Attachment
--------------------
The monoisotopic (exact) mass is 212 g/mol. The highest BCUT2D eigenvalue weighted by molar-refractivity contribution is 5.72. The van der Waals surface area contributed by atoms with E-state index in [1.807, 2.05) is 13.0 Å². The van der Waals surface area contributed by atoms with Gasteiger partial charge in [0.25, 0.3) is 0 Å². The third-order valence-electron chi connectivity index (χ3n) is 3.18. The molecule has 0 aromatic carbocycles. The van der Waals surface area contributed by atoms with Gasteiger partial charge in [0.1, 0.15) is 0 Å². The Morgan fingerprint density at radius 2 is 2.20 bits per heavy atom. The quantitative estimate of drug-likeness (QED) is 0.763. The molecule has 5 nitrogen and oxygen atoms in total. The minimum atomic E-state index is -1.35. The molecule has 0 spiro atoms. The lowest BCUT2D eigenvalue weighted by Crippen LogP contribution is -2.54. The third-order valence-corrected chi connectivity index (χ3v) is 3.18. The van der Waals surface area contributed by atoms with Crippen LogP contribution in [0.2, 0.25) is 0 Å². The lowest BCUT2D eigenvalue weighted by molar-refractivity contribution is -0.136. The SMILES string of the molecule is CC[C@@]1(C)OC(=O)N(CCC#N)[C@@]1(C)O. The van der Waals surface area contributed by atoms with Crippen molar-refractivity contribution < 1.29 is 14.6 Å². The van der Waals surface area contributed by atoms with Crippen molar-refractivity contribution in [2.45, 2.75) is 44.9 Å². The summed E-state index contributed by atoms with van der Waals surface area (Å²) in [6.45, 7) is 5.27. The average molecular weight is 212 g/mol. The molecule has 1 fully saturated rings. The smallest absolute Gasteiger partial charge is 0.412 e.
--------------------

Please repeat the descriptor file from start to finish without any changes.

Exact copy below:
The monoisotopic (exact) mass is 212 g/mol. The highest BCUT2D eigenvalue weighted by molar-refractivity contribution is 5.72. The van der Waals surface area contributed by atoms with E-state index in [1.807, 2.05) is 13.0 Å². The van der Waals surface area contributed by atoms with Gasteiger partial charge in [0.25, 0.3) is 0 Å². The third-order valence-electron chi connectivity index (χ3n) is 3.18. The molecule has 0 aromatic carbocycles. The van der Waals surface area contributed by atoms with Gasteiger partial charge in [0.1, 0.15) is 0 Å². The Morgan fingerprint density at radius 2 is 2.20 bits per heavy atom. The quantitative estimate of drug-likeness (QED) is 0.763. The molecule has 5 nitrogen and oxygen atoms in total. The minimum atomic E-state index is -1.35. The molecule has 0 spiro atoms. The lowest BCUT2D eigenvalue weighted by Crippen LogP contribution is -2.54. The third-order valence-corrected chi connectivity index (χ3v) is 3.18. The van der Waals surface area contributed by atoms with Crippen LogP contribution in [0.2, 0.25) is 0 Å². The lowest BCUT2D eigenvalue weighted by molar-refractivity contribution is -0.136. The SMILES string of the molecule is CC[C@@]1(C)OC(=O)N(CCC#N)[C@@]1(C)O. The van der Waals surface area contributed by atoms with Crippen molar-refractivity contribution < 1.29 is 14.6 Å². The van der Waals surface area contributed by atoms with Crippen molar-refractivity contribution in [2.45, 2.75) is 44.9 Å². The summed E-state index contributed by atoms with van der Waals surface area (Å²) in [6.45, 7) is 5.27. The average molecular weight is 212 g/mol. The molecule has 1 fully saturated rings. The smallest absolute Gasteiger partial charge is 0.412 e.